John Cann Bailey (10 January 1864 – 29 June 1931) was an English literary critic, lecturer, and chairman of the National Trust.
After education at Haileybury College and New College, Oxford, Bailey qualified as a barrister, but did not practise law. He attempted unsuccessfully to enter politics, and later became a leading figure in the National Trust.
Bailey was born in Wymondham, Norfolk, the third son of Elijah Crosier Bailey, a solicitor, and his wife, Jane Sarah née Cann. He was educated at Haileybury College and, from 1882 to 1886, at New College, Oxford, where he obtained a second class degree in classics. He made many friends in the literary and artistic circles of Oxford, and developed his love of fine arts and Greek and Latin classics.
He was called to the bar by the Inner Temple in 1892, but never practised law; he had a private income adequate to sustain him. He made an unsuccessful attempt to enter politics as a Conservative candidate, losing at parliamentary elections in 1895 and 1900. Among those elected to parliament at the first of these elections was Alfred Lyttelton, to whom Bailey was for a time assistant private secretary. In April 1900 he married Lyttelton's half-sister, Sarah Kathleen (1879–1941), the eldest daughter of the second marriage of George Lyttelton, 4th Baron Lyttelton. They had three daughters, the youngest of whom predeceased Bailey.
Bailey was a prominent member of the Literary Society, of which he eventually became president. He was also active in the affairs of the Johnson Society. His principal activity in public affairs was with the National Trust, of which he was chairman from 1923 until his death. The Times commented in 1931, "The strong position which the National Trust now occupies is largely due to him, and it will perhaps never be known how many generous gifts of rural beauty and historic interest the nation owes, directly or indirectly, to his persuasive enthusiasm."
Of Bailey's output as a literary critic, his biographer Algernon Cecil wrote:
Bailey's intense pleasure in good talk may possibly have restricted his literary output, but his literary ambition was always circumscribed. He related that when people asked him to write a magnum opus he used to counter by enquiring: "If I write it, will you buy it and will you read it?" It is arguable that his best work was, in fact, slight in compass. He himself may have rated highest his Milton (1915), a little book, but many of his contemporaries felt that Dr Johnson and his Circle (1913) gave his particular powers their fullest scope.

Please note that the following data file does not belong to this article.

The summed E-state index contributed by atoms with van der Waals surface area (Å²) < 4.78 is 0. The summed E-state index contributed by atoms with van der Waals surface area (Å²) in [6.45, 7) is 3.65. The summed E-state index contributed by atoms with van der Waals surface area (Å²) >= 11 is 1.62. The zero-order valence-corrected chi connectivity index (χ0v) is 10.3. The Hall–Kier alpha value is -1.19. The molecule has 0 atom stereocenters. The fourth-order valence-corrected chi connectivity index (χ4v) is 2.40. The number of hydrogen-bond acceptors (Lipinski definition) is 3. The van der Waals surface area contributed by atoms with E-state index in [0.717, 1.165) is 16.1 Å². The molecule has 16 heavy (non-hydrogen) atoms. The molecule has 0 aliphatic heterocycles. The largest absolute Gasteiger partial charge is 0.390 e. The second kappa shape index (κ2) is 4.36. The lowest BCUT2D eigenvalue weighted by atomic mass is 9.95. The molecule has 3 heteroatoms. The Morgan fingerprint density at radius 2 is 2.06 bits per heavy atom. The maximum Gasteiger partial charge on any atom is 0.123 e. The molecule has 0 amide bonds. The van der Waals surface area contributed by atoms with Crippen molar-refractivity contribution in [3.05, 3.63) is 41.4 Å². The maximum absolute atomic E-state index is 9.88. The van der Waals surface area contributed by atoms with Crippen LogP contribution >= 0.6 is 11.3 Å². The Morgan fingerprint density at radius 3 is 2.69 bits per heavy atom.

Bailey was deputy editor of The Quarterly Review, 1907–08 and 1909–10. He also wrote articles on literary subjects for The Edinburgh Review, The Fortnightly Review and other Reviews. A leading member of the English Association, he was its chairman from 1912 to 1915 and president from 1925 to 1926. He was a frequent lecturer on literature; among his appointments were those of Warton Lecturer to the British Academy, 1919; Clark Lecturer, Trinity College, Cambridge, 1921; Taylorian Lecturer in the University of Oxford, 1926; and Fry Lecturer to the University of Bristol, 1927.
During the First World War Bailey worked for British intelligence, where he was responsible for propaganda in France, Spain, and Italy. In 1918, transferred to the Foreign Office he was involved in the planning for the Paris peace conference. After the war he was a candidate for the chair of poetry at Oxford, but the election was won by H. W. Garrod.